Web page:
Romeo and Juliet

I really thought that I would hate this movie - not only did it sound meh, I was sick of movies and writing from too much posting today. When I was done running errands, I sat down to watched Romeo and Juliet, directed by Franco Zeffirelli in 1968. I was rolling my eyes about five minutes in and complaining that I didn't need to watch a movie that just word for word, read out of the play I had read 5303093 times as an English major. I really do feel burned out on this story. It was a few years ago, but it feels like only months ago, since I wrote a really long essay on how, structurally speaking, Romeo and Juliet is not a traditional tragedy and actually resembles Shakespeare's comedies. Snore.

Since I haven't said I hated the movie yet, I'm sure you've already guess that magically, the movie was great and I was proven to be wrong - it was actually awesome, and I really enjoyed watching it. It was very well cast and well directed, and even though I felt so sick of the play, I found this movie version to be really interesting and an engaging watch.


Do I need to summarize the plot? Romeo and Juliet are teenagers from feuding families. The new generations seem to just learn the hatred from the older ones, and arbitrarily fight and argue. Romeo sneaks into a feast where he meets Juliet, and instantly they are in love (as all teenagers are). Juliet is supposed to be married to some old boring guy, but soon she is secretly married to Romeo, at the hands of his close friend, Friar Laurence. Romeo ends up being banished for killing the man who killed his friend, and Juliet is distraught. The Friar gives her a potion to make her appear dead for 42 hours, so that she will be able to escape with Romeo. He sends word to Romeo, but Romeo hears about Juliet's 'death' and misses the messenger. When he arrives, he finds her still asleep and drinks poison, killing himself. Juliet wakes up moments later to find Romeo dead, and finding no poison for herself, she stabs herself with dagger.

I feel like my hands want to write about how this is not a "tragedy" in the sense of what an actual tragic play is, but I need to remember that I'm writing about the movie, here! I thought this was pretty much the best adaptation of the play that could have been made. I loved that they didn't try to "modernize" the dialogue or something awful like that. It's already pretty easy to read, but it's so easy to understand when you can listen to it, and see the emotions and reactions of others as the lines are delivered.  It's so nice to hear Shakespeare read, I think. He wrote his plays to be read, and they just pan out so much better when you can actually hear them instead of just stare at them on a page. I like to think that even if you hate Shakespeare, you can't deny that it's beautiful sounding, but I'm sure people do.

Aside from the faithful dialogue, the casting in this movie was...amazing. Juliet is 14 in the play - why do we never see her cast as an actual 14 year old? It was really refreshing to finally see a version of Romeo and Juliet where they actually look like teenagers. I'm so used to Juliet being an adult woman, and her sonnets being read so dry and seriously. I was a bit on the fence about this movie until I saw the famous balcony scene. She gave the speech with such lightness and laughter, and yunno, sounded like how 14-year-old girls sound when they talk about guys they have a crush on. It was so much more poignant and realistic, and such a far cry from every other time I've heard that speech that I immediately fell in love with the film.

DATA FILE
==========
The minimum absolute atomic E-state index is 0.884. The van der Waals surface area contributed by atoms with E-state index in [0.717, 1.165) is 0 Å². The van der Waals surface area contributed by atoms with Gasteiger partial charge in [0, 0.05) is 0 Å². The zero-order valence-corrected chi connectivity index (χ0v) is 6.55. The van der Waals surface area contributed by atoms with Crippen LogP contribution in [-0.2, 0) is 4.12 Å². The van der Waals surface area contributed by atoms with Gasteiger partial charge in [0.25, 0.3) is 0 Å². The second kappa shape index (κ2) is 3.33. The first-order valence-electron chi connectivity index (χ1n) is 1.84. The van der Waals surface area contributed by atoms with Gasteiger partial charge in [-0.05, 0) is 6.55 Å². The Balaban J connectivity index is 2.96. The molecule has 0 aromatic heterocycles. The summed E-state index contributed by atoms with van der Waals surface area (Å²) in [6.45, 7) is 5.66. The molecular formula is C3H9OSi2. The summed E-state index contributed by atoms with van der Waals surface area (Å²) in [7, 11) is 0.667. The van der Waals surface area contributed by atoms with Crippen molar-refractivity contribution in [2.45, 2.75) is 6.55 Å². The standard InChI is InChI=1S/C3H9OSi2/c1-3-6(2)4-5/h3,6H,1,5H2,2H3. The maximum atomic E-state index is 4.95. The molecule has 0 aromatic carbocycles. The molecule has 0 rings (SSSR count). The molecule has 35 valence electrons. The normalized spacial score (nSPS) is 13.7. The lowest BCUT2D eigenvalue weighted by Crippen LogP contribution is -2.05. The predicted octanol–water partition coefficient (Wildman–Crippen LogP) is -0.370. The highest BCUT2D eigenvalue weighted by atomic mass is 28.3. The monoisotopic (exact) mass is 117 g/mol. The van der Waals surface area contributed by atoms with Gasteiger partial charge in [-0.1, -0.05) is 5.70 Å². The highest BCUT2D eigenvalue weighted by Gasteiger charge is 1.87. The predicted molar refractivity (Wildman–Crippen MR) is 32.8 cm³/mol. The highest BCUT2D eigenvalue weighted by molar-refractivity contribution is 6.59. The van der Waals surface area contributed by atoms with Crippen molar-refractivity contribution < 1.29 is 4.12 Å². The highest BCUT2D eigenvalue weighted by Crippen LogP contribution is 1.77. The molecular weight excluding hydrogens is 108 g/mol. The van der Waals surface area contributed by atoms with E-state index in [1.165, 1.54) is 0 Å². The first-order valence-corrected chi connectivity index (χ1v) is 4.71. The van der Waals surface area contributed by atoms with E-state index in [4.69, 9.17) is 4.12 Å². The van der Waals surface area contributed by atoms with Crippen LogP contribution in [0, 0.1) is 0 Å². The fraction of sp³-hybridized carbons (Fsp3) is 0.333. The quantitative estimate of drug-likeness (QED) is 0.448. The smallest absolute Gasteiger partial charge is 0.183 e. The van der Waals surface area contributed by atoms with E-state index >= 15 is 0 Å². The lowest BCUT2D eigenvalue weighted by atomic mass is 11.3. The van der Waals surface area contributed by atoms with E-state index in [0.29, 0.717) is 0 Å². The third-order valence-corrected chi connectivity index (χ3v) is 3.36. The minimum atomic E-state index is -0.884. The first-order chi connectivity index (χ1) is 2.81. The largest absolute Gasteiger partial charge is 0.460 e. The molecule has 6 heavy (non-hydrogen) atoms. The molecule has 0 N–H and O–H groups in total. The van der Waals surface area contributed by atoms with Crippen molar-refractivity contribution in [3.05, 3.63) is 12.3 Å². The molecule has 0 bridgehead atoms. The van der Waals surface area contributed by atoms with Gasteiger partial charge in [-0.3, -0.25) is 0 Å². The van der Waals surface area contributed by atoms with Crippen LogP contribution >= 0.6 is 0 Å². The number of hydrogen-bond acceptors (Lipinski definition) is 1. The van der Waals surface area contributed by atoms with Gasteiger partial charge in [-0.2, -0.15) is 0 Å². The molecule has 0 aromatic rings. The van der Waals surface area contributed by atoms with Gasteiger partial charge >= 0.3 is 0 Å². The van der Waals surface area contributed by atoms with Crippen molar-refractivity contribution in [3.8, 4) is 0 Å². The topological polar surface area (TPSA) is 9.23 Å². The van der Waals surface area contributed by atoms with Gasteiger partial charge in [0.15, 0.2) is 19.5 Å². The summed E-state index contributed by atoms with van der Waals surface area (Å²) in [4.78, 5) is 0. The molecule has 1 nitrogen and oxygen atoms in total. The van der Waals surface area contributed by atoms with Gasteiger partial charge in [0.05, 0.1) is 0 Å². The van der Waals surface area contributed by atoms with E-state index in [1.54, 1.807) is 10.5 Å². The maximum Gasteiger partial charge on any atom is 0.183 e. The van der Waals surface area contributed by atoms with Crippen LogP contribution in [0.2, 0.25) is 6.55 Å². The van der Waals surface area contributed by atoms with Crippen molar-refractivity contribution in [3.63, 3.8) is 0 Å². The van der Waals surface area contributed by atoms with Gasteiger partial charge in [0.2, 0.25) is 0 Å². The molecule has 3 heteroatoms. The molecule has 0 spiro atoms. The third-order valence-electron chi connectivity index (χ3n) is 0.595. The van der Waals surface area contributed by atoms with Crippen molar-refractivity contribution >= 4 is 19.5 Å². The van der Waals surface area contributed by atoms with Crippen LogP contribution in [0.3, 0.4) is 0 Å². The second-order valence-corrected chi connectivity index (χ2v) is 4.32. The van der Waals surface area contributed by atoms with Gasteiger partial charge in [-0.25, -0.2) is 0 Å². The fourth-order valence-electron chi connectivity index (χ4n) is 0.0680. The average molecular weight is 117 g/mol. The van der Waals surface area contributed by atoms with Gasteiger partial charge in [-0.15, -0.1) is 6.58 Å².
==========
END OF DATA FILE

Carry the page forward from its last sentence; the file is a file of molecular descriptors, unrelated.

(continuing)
In his essay, Ebert wonders if modern audiences could like this movie - noting that more recent remakes focus on the violence, not romance. I wish I had the answer to this question, as a "modern viewer", but I don't. I like Shakespeare - I'm pretty much at home in his plays, used to over-thinking them and bickering about them in classrooms. I'm ok with the movie not having much action, or anything like that. I really loved it, but I don't know what that really means. I like the play, I liked writing about the play, and I was really happy to see a film version that made a lot of sense and was faithful to the play. I have no idea if any of this would work for anyone else, though. I would like to imagine that everyone would like this movie - or that it would help them enjoy the play on a new level, but I know that is probably not the case.

I feel like I don't have too much to say about this film, but I still really enjoyed it. Probably I've been so over-saturated with the play for so long that I've run out of words. I was more interested in watching this than I was a few of the previous days movies - I liked this adaptation so much that it just held my attention really well. It was weird when I first started watching it, but after ten minutes, the costumes were less goofy and the dialogue felt normal, and I was just lost in the plot. I think this movie is really worth checking out if you haven't seen it. I would never have given this film a chance if it wasn't on my list, but I'm really glad that I did. Let me know if you check it out!

Have any thoughts on Romeo and Juliet? Share them in the comments!

Links:
Ebert's Great Movie Essay on Romeo and Juliet
Buy or rent it on Amazon
The Balcony Scene, with inexplicable Russian subtitles

The Rules of the Game

The Right Stuff